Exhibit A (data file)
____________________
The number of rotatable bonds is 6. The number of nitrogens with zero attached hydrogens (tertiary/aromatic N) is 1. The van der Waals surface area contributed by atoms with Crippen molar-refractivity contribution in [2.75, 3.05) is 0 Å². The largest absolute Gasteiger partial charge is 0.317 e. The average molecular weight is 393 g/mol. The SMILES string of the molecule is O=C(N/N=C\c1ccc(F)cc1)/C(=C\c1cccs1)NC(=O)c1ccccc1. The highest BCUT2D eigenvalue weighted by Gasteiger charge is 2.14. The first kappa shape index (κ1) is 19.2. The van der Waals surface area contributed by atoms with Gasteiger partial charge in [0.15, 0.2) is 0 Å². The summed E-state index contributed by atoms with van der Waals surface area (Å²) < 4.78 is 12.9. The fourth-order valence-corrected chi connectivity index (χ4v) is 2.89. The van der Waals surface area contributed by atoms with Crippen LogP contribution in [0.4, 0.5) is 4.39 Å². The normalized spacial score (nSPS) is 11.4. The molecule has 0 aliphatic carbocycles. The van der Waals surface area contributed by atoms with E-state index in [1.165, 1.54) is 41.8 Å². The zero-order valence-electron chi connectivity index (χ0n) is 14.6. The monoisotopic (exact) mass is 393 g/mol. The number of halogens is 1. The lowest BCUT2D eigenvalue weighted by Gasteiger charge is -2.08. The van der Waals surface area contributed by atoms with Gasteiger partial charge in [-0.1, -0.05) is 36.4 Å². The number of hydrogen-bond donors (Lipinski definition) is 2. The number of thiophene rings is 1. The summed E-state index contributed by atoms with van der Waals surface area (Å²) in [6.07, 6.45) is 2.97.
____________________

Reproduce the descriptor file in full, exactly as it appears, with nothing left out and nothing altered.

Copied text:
The number of rotatable bonds is 6. The number of nitrogens with zero attached hydrogens (tertiary/aromatic N) is 1. The van der Waals surface area contributed by atoms with Crippen molar-refractivity contribution in [2.75, 3.05) is 0 Å². The largest absolute Gasteiger partial charge is 0.317 e. The average molecular weight is 393 g/mol. The SMILES string of the molecule is O=C(N/N=C\c1ccc(F)cc1)/C(=C\c1cccs1)NC(=O)c1ccccc1. The highest BCUT2D eigenvalue weighted by Gasteiger charge is 2.14. The first kappa shape index (κ1) is 19.2. The van der Waals surface area contributed by atoms with Gasteiger partial charge in [0.15, 0.2) is 0 Å². The summed E-state index contributed by atoms with van der Waals surface area (Å²) < 4.78 is 12.9. The fourth-order valence-corrected chi connectivity index (χ4v) is 2.89. The van der Waals surface area contributed by atoms with Crippen LogP contribution in [0.4, 0.5) is 4.39 Å². The normalized spacial score (nSPS) is 11.4. The molecule has 0 aliphatic carbocycles. The van der Waals surface area contributed by atoms with E-state index in [1.165, 1.54) is 41.8 Å². The zero-order valence-electron chi connectivity index (χ0n) is 14.6. The monoisotopic (exact) mass is 393 g/mol. The number of halogens is 1. The lowest BCUT2D eigenvalue weighted by Gasteiger charge is -2.08. The van der Waals surface area contributed by atoms with Gasteiger partial charge in [-0.1, -0.05) is 36.4 Å². The number of hydrogen-bond donors (Lipinski definition) is 2. The number of thiophene rings is 1. The summed E-state index contributed by atoms with van der Waals surface area (Å²) in [6.07, 6.45) is 2.97.